Putrajaya to bring back 78 Malaysians trapped in Wuhan

Those showing symptoms of coronavirus will be quarantined for 14 days before being allowed to return home


MALAYSIA is bringing back its citizens trapped in Wuhan, the epicentre of the coronavirus which has killed more than 130 people in China and caused widespread panic across the globe.

Prime Minister Tun Dr Mahathir Mohamad (picture) said the government is engaging with authorities in China to work an exit passage for 78 Malaysians who are trapped in the Chinese city which is currently under lockdown.

Japan and the US have deployed chartered jets to evacuate their citizens. Tokyo was expected to receive its first batch of citizens yesterday morning.

“We are still working it out with the Chinese government to bring back our citizens who are not ill. “Upon their return, they will be examined. If they display signs of infection, they will be quarantined before they are allowed to go back to their respective households. The quarantine period will be for 14 days,” Dr Mahathir told reporters in Putrajaya yesterday.

The flu-like virus has left more than 130 dead and infected over 6,000 people in the world’s most populous nation, surpassing that of the SARS crisis in 2003.

Coronavirus has spread to at least 16 countries including Australia, Cambodia, Canada, France, Germany, Malaysia, Singapore, South Korea, Thailand, the US and Vietnam.

Malaysia on Tuesday confirmed three new cases, bringing the total tally to seven. The government has imposed a temporary ban on visitors from the affected areas in China. Authorities have also increased screenings at airports. Those suspected with coronavirus will be placed in one of 26 referral hospitals nationwide.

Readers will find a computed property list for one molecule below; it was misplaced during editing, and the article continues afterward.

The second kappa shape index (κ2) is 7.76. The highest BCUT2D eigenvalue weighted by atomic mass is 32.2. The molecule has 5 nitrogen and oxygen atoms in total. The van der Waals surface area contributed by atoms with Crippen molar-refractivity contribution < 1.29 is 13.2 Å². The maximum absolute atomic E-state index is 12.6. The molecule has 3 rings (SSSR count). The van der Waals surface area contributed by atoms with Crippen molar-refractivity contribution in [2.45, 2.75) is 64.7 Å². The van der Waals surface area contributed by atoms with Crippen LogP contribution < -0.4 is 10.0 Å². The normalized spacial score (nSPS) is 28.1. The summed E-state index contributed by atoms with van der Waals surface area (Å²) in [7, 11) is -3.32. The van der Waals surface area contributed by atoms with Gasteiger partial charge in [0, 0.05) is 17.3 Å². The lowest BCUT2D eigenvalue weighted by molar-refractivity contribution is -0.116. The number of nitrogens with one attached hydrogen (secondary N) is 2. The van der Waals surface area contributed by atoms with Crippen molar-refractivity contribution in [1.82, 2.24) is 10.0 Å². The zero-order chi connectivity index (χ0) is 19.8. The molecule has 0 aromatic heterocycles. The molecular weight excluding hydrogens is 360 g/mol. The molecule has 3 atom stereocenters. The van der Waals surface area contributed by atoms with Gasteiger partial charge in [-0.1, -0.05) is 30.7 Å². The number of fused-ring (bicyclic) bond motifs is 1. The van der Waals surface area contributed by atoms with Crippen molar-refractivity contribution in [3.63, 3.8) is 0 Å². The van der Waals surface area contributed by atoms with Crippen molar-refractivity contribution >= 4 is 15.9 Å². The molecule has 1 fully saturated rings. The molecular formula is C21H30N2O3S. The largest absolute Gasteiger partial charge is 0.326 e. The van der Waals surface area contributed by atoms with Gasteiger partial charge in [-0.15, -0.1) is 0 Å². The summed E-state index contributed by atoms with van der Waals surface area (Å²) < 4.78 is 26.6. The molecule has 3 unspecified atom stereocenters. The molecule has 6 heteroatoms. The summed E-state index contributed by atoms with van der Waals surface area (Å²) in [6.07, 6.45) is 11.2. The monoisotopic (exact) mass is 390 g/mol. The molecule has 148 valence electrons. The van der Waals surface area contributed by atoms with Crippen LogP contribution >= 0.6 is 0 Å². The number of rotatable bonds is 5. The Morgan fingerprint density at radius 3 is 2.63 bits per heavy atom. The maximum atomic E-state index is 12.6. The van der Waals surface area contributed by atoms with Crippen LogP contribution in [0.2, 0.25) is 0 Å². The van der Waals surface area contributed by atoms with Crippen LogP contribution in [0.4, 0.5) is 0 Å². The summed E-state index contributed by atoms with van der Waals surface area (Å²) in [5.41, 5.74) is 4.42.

Malaysia is also extending assistance to China in the form of medical and food supplies. The overcrowded conditions in hospitals across Wuhan and Hubei province have resulted in severe shortages of medical resources, according to several news reports.

“Apparently, the food supply in Wuhan is diminishing. Some are saying there is enough food for just four days. We are keen to assist by providing food, masks and gloves. We will not be short of gloves,” Dr Mahathir said.

Malaysia is home to four top rubber glove producers including the world’s biggest, Top Glove Corp Bhd. The company’s executive chairman Tan Sri Dr Lim Wee Chai is already seeing a 25% surge in glove sales for its financial year 2020 due to coronavirus, Bloomberg reported.

Top Glove has the capacity to produce 70.5 billion gloves annually. Other glove makers are also ramping up their production to meet the expected higher demand. It is said the H1N1 outbreak in 2009 spurred a 17% increase in medical glove consumption.

Dr Mahathir also issued a stern warning to fearmongers who misinform the public and incite racial hatred.

“The government will take action against those who purposely publish fake news to frighten Malaysians and inflame racial hatred,” he said.

The Malaysian Communications and Multimedia Commission on Tuesday detained a 34-year-old man in Bangi, Selangor, for allegedly spreading fake news. He is being investigated for a posting that was uploaded on a Facebook page on Jan 26.

The case is being investigated under Section 233 of the Communications and Multimedia Act 1998, which provides a maximum fine of RM50,000, or imprisonment for up to a year, or both, and shall be liable to a further fine of RM1,000 every day during which the offence is continued after conviction.